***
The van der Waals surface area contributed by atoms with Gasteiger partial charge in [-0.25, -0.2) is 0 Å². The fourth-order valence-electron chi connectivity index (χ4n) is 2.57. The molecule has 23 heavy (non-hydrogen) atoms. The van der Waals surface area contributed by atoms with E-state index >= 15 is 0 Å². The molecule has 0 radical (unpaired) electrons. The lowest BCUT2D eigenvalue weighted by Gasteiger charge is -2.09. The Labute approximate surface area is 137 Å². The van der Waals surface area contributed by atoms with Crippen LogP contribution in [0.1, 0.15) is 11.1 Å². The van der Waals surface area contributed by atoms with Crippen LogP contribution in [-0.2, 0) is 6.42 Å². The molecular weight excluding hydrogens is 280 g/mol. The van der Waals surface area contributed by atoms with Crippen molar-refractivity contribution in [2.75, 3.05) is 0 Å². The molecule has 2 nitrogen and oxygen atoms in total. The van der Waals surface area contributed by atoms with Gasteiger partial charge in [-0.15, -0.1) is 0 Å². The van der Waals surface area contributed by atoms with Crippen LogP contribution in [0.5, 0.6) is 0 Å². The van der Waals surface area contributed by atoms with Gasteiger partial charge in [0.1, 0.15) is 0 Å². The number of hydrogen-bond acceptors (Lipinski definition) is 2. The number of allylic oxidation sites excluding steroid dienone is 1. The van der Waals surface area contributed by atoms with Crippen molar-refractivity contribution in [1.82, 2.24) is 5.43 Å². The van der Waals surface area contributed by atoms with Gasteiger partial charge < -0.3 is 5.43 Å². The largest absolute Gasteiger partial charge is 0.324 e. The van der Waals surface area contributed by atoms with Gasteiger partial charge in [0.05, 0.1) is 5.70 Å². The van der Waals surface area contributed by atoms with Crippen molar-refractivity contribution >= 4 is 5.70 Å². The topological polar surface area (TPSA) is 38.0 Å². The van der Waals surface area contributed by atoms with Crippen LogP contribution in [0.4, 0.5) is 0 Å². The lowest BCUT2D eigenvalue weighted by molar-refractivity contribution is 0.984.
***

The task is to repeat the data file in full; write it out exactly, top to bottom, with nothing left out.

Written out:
The van der Waals surface area contributed by atoms with Gasteiger partial charge in [-0.25, -0.2) is 0 Å². The fourth-order valence-electron chi connectivity index (χ4n) is 2.57. The molecule has 23 heavy (non-hydrogen) atoms. The van der Waals surface area contributed by atoms with E-state index >= 15 is 0 Å². The molecule has 0 radical (unpaired) electrons. The lowest BCUT2D eigenvalue weighted by Gasteiger charge is -2.09. The Labute approximate surface area is 137 Å². The van der Waals surface area contributed by atoms with Crippen LogP contribution in [0.1, 0.15) is 11.1 Å². The van der Waals surface area contributed by atoms with Crippen LogP contribution in [-0.2, 0) is 6.42 Å². The molecular weight excluding hydrogens is 280 g/mol. The van der Waals surface area contributed by atoms with Crippen molar-refractivity contribution in [2.75, 3.05) is 0 Å². The molecule has 2 nitrogen and oxygen atoms in total. The van der Waals surface area contributed by atoms with Gasteiger partial charge in [-0.15, -0.1) is 0 Å². The van der Waals surface area contributed by atoms with Crippen LogP contribution in [0.5, 0.6) is 0 Å². The van der Waals surface area contributed by atoms with Gasteiger partial charge in [0.1, 0.15) is 0 Å². The number of hydrogen-bond acceptors (Lipinski definition) is 2. The number of allylic oxidation sites excluding steroid dienone is 1. The van der Waals surface area contributed by atoms with Crippen molar-refractivity contribution in [1.82, 2.24) is 5.43 Å². The van der Waals surface area contributed by atoms with Gasteiger partial charge < -0.3 is 5.43 Å². The largest absolute Gasteiger partial charge is 0.324 e. The van der Waals surface area contributed by atoms with Gasteiger partial charge in [0.05, 0.1) is 5.70 Å². The van der Waals surface area contributed by atoms with Crippen molar-refractivity contribution >= 4 is 5.70 Å². The topological polar surface area (TPSA) is 38.0 Å². The van der Waals surface area contributed by atoms with Crippen LogP contribution in [0.4, 0.5) is 0 Å². The lowest BCUT2D eigenvalue weighted by molar-refractivity contribution is 0.984.